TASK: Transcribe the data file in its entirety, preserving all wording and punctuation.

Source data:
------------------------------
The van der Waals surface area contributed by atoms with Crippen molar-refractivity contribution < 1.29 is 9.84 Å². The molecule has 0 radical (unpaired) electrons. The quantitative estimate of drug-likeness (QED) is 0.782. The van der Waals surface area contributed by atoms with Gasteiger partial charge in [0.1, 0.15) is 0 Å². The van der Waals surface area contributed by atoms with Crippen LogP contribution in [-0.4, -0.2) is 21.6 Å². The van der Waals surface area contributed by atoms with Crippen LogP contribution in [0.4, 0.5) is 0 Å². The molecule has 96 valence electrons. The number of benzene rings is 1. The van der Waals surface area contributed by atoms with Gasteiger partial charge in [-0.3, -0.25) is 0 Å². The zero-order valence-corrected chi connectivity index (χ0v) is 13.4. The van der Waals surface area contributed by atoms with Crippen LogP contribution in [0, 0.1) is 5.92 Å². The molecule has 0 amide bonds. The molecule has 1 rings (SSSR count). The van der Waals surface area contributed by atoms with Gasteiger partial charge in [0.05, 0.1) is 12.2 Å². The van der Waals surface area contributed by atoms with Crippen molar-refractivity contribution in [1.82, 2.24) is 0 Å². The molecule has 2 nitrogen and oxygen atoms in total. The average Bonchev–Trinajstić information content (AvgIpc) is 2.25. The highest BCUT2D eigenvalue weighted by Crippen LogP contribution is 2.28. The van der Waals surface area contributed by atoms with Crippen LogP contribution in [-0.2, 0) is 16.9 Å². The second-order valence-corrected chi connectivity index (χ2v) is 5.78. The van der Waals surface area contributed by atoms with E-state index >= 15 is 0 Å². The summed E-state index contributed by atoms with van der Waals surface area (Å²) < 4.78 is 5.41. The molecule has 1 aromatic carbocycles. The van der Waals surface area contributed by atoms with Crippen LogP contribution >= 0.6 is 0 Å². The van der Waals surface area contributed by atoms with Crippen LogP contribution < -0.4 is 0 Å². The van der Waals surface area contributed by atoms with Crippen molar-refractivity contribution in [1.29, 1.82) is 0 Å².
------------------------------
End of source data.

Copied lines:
The van der Waals surface area contributed by atoms with Crippen molar-refractivity contribution < 1.29 is 9.84 Å². The molecule has 0 radical (unpaired) electrons. The quantitative estimate of drug-likeness (QED) is 0.782. The van der Waals surface area contributed by atoms with Gasteiger partial charge in [0.1, 0.15) is 0 Å². The van der Waals surface area contributed by atoms with Crippen LogP contribution in [-0.4, -0.2) is 21.6 Å². The van der Waals surface area contributed by atoms with Crippen LogP contribution in [0.4, 0.5) is 0 Å². The molecule has 96 valence electrons. The number of benzene rings is 1. The van der Waals surface area contributed by atoms with Gasteiger partial charge in [-0.3, -0.25) is 0 Å². The zero-order valence-corrected chi connectivity index (χ0v) is 13.4. The van der Waals surface area contributed by atoms with Crippen LogP contribution in [0, 0.1) is 5.92 Å². The molecule has 0 amide bonds. The molecule has 1 rings (SSSR count). The van der Waals surface area contributed by atoms with Gasteiger partial charge in [0.05, 0.1) is 12.2 Å². The van der Waals surface area contributed by atoms with Crippen molar-refractivity contribution in [1.82, 2.24) is 0 Å². The molecule has 2 nitrogen and oxygen atoms in total. The average Bonchev–Trinajstić information content (AvgIpc) is 2.25. The highest BCUT2D eigenvalue weighted by Crippen LogP contribution is 2.28. The van der Waals surface area contributed by atoms with Crippen LogP contribution in [-0.2, 0) is 16.9 Å². The second-order valence-corrected chi connectivity index (χ2v) is 5.78. The van der Waals surface area contributed by atoms with E-state index >= 15 is 0 Å². The summed E-state index contributed by atoms with van der Waals surface area (Å²) < 4.78 is 5.41. The molecule has 1 aromatic carbocycles. The van der Waals surface area contributed by atoms with Crippen LogP contribution >= 0.6 is 0 Å². The van der Waals surface area contributed by atoms with Crippen LogP contribution < -0.4 is 0 Å². The van der Waals surface area contributed by atoms with Crippen molar-refractivity contribution in [1.29, 1.82) is 0 Å².